DORSET County Council has been forced to defend itself after a parking warden was spotted leaving their vehicle on a yellow line, to hand out fines to people who had done the exact same thing.

The authority said the action is in line with its ratified parking policy and being unable to park in restricted zones would limit their ability to carry out their duties.

The county council branded van was spotted parked up in Freshwater Road, Christchurch, on a single yellow line.

A warning sign on the lamppost next to the vehicle clearly states no parking is allowed between 10am and 7pm from April 1 to September 30.

A resident reported seeing the warden proceed to walk along the adjoining road, Seaway Avenue, to brandish penalty charge notices for vehicles that were parked in breach of the regulations.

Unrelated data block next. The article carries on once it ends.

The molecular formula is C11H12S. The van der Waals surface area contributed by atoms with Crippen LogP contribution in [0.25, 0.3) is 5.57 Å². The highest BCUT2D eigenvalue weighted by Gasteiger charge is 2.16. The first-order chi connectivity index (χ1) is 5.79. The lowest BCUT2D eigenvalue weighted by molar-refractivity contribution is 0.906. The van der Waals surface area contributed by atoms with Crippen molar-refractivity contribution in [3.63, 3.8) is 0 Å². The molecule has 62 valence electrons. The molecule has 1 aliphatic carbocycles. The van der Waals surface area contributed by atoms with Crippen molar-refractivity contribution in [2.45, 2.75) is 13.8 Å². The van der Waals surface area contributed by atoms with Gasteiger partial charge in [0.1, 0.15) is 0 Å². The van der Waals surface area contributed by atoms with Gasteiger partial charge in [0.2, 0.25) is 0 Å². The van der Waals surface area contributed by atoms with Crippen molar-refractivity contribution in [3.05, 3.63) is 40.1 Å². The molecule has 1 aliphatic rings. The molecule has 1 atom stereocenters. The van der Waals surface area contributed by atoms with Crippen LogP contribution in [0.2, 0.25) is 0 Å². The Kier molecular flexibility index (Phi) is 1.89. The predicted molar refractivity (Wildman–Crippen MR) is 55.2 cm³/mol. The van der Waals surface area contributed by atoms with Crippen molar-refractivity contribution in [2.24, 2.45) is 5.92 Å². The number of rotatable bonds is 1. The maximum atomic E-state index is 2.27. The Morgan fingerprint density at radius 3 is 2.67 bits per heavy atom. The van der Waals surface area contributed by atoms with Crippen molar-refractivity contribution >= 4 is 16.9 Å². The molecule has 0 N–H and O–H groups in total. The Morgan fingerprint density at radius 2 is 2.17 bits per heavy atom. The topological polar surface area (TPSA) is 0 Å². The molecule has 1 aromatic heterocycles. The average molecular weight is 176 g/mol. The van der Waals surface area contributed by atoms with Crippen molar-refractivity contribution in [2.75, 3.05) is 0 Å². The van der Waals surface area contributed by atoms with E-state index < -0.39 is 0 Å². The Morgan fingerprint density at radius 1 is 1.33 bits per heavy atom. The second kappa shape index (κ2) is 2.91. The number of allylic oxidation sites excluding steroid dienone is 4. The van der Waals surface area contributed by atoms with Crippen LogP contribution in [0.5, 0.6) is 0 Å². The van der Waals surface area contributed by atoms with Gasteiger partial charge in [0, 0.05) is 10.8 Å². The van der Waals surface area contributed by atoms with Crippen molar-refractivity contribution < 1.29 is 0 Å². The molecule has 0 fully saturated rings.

The residential road that the council vehicle was parked in was relatively narrow and this could have caused access issues for larger vehicles while it was parked on the roadside.

However, after being contacted for a response on the matter by the Daily Echo, a Dorset County Council officer said the behaviour of the warden was not in breach of any regulations that the authority had in place.

Paul Hutton, parking services team leader at Dorset County Council said: “Civil enforcement officers are mobile throughout their working day as they need to cover large areas of the county.

"On occasions, and in line with the council’s ratified parking policy, an enforcement officer can park on a yellow line whilst actively enforcing.

"Due to the nature of restricted zones, it would be difficult for an enforcement officer to find a location in which to park away from the area, in order to carry out their duty.

“There are a number of different circumstances when a vehicle - including parking enforcement and emergency services - can park in contravention of a Traffic Regulation Order while in the executing of their duties.”